I’ve decided to focus my jewellery creations on semi-precious beads (which I adore as there are so many different types, colours, patterns etc), and use predominately sterling silver for the metal components. There are just too many places selling jewellery online and in shops that sell low-cost jewellery. Even on Etsy, right at this moment, there are 2,518,861 items listed under the handmade jewellery section. So I want to go a little bit more upmarket (so to speak) as that dramatically increases my chances of being found if someone is searching on Etsy. Doing a search for “sterling silver” under the handmade jewellery section gives 388,026 items at this moment in time on Etsy – a dramatic difference. Combining “sterling silver” with “gemstone” in a search gives 45,067 items on Etsy currently. Going from 2,518,861 items down to 45,067 items is a massive difference in the amount of jewellery items that people are selling, using similar materials as I’m planning too. The other reason why I’m choosing to go with sterling silver, is that I don’t like how short a time silver-plated components seem to last, before showing wear and tear. (I’ve previously written about this in my post – Problems Using Silver-Plated.)

Selling My Jewellery

Ever since I started designing my own jewellery, I’ve been thinking about possibly selling it. I’ve been doing quite a bit of reading about selling, particularly in the area of handmade items. Looking at different sites, that can be used to sell handmade jewellery through, along with lots of other factors that need to be thought about:

  • Pricing
  • Selling
  • Packaging
  • Shipping
  • Tax Issues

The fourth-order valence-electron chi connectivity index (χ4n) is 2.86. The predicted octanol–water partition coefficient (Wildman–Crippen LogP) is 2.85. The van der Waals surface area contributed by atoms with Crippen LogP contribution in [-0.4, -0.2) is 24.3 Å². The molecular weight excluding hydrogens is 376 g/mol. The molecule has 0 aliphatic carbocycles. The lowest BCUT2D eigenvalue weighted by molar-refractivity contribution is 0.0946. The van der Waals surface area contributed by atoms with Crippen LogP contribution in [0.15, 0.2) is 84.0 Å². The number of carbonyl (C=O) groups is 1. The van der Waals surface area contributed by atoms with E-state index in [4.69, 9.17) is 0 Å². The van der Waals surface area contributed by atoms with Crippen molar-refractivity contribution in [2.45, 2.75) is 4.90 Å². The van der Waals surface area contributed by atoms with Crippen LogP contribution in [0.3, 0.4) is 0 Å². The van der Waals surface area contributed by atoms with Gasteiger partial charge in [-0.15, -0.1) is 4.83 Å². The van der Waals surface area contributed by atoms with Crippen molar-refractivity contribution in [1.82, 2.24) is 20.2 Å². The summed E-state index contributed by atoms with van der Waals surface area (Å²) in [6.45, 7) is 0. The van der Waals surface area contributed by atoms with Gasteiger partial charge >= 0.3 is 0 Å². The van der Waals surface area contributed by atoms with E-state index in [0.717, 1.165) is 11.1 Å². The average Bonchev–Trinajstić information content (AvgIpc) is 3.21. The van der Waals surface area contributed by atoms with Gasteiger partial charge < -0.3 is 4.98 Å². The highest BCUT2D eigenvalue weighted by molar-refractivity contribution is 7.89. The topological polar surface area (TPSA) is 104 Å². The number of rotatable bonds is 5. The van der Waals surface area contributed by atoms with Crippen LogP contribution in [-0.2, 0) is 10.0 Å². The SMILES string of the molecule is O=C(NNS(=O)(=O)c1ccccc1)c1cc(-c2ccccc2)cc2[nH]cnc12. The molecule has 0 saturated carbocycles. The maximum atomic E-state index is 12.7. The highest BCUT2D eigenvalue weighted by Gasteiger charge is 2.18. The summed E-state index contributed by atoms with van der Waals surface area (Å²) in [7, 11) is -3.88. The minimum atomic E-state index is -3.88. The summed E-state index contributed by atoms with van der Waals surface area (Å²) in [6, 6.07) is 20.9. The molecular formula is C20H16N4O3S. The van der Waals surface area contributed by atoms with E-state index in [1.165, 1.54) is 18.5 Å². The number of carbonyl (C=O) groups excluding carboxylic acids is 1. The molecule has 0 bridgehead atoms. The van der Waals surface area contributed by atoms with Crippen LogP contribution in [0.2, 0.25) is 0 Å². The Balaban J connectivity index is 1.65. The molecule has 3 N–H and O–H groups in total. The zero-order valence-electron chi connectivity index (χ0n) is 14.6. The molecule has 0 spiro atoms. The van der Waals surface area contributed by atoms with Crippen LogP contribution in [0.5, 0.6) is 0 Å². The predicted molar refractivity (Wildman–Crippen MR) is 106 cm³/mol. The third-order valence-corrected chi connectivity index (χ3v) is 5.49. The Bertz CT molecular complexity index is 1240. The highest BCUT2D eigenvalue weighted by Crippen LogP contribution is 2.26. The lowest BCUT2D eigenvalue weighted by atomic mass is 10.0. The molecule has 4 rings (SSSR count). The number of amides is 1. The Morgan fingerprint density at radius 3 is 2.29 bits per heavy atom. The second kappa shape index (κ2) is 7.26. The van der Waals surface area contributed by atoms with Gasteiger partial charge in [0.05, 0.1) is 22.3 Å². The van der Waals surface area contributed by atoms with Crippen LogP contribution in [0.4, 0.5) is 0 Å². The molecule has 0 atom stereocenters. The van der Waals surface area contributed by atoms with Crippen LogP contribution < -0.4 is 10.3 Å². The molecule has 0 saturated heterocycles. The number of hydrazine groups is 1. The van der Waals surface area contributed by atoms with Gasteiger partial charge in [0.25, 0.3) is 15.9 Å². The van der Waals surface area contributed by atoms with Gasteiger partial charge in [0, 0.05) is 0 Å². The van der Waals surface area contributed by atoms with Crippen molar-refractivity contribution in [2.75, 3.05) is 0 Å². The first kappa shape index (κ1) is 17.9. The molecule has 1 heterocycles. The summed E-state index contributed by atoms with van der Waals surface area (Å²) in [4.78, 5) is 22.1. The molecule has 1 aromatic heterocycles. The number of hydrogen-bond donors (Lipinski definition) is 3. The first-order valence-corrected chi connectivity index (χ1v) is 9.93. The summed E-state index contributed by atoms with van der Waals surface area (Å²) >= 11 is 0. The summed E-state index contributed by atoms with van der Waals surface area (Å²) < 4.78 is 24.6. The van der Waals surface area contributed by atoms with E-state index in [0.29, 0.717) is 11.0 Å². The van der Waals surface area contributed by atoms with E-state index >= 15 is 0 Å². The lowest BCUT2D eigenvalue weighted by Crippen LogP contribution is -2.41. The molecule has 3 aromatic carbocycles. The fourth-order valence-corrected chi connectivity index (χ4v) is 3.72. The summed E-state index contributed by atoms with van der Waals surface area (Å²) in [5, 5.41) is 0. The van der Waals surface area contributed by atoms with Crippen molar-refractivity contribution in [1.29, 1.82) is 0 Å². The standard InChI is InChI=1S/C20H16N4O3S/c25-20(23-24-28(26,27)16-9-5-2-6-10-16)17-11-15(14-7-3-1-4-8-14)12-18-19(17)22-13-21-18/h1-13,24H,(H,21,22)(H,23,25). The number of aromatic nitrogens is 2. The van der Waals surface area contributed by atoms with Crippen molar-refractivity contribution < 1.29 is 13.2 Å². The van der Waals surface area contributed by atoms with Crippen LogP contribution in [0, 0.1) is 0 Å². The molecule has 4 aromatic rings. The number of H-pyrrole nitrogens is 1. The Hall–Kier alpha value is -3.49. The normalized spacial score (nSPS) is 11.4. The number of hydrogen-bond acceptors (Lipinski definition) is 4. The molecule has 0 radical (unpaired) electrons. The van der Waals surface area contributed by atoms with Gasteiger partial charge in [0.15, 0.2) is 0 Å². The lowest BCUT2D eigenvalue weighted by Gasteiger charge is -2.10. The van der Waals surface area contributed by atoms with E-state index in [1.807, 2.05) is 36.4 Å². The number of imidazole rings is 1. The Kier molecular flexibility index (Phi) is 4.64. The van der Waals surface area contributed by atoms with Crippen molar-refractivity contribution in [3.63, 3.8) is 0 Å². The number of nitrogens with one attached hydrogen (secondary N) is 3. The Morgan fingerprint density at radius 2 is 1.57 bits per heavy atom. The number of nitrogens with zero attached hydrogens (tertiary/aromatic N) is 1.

• Promoting Business
  • Insurance
  • Legal Issues

Plus, I’m sure there are other things that I haven’t thought of that I need to consider too. At the moment I’m finding the idea of it all to be a bit overwhelming.

My main initial goal/aim that I would like to achieve is to at least cover any costs with regards my jewellery making, including making jewellery items to keep for myself or to give as gifts. Basically I could then have my hobby pay for itself. If I ended up with more than that, it would really be a bonus. I’m planning on selling my jewellery creations through Etsy. I just don’t know, given how many people sell jewellery on a site like Etsy, as to how realistic it is for me to obtain my goal, or what timescale that could be achieved in.

The main aspect that I’m likely to find the hardest part, is the sales pitch and attracting potential customers. I’m an introvert and I’m not that good about talking myself up, the very thing that a sales person needs to be able to do. It’s difficult for me to know whether the jewellery I make is something that someone else would like to buy. I’ve had positive feedback from several different people that they like what I’ve made, but that doesn’t necessarily mean that somebody liking what I make, will translate in to a sale.

I’ve no idea whether selling my jewellery will take off and make enough money for me to continue doing it on a long-term basis, but if I don’t try I’ll never know. I’m not anywhere near ready to sell just yet, as I’ve got to sort a number of things out before I do so. Although I did order a load more beads to add to my bead stash, so that I have a larger collection of beads that I can make jewellery from. (Besides I had a 20% off coupon that ended yesterday which saved me some money. It would have been a shame to not use it.)

Amethyst Crystal Sparkle Necklace & Earrings

Amethyst Crystal Sparkle Necklace & Earrings

This amethyst crystal sparkle necklace is made from amethyst coloured glass (faceted teardrop 6 x 8mm) and Swarovski Clear Crystal (Xilion Bicone 3mm), that are wired together using silver-plated wire (0.6mm thickness). The earrings are made from Swarovski Crystals (Xilion Bicone Amethyst 4mm and Xilion Bicone Clear 3mm).

I’ve been wanting to do something with these amethyst glass beads for a while, but due to them having a central rather than a side drilled hole it’s taken me a while to figure out how to combine them.


Amethyst Crystal Sparkle Necklace The necklace is made in sections. Each section is comprised of two amethyst coloured glass beads with a Swarovski clear crystal in the middle. They are placed on 3″ of wire that is made into closed loops at either end, which are then joined together using 5mm jump rings. I did originally have 10 sections making up the necklace but that meant a jump ring was in the central place on the necklace so I removed one section. It’s better to have an odd number of sections so that a bead is the central focal point.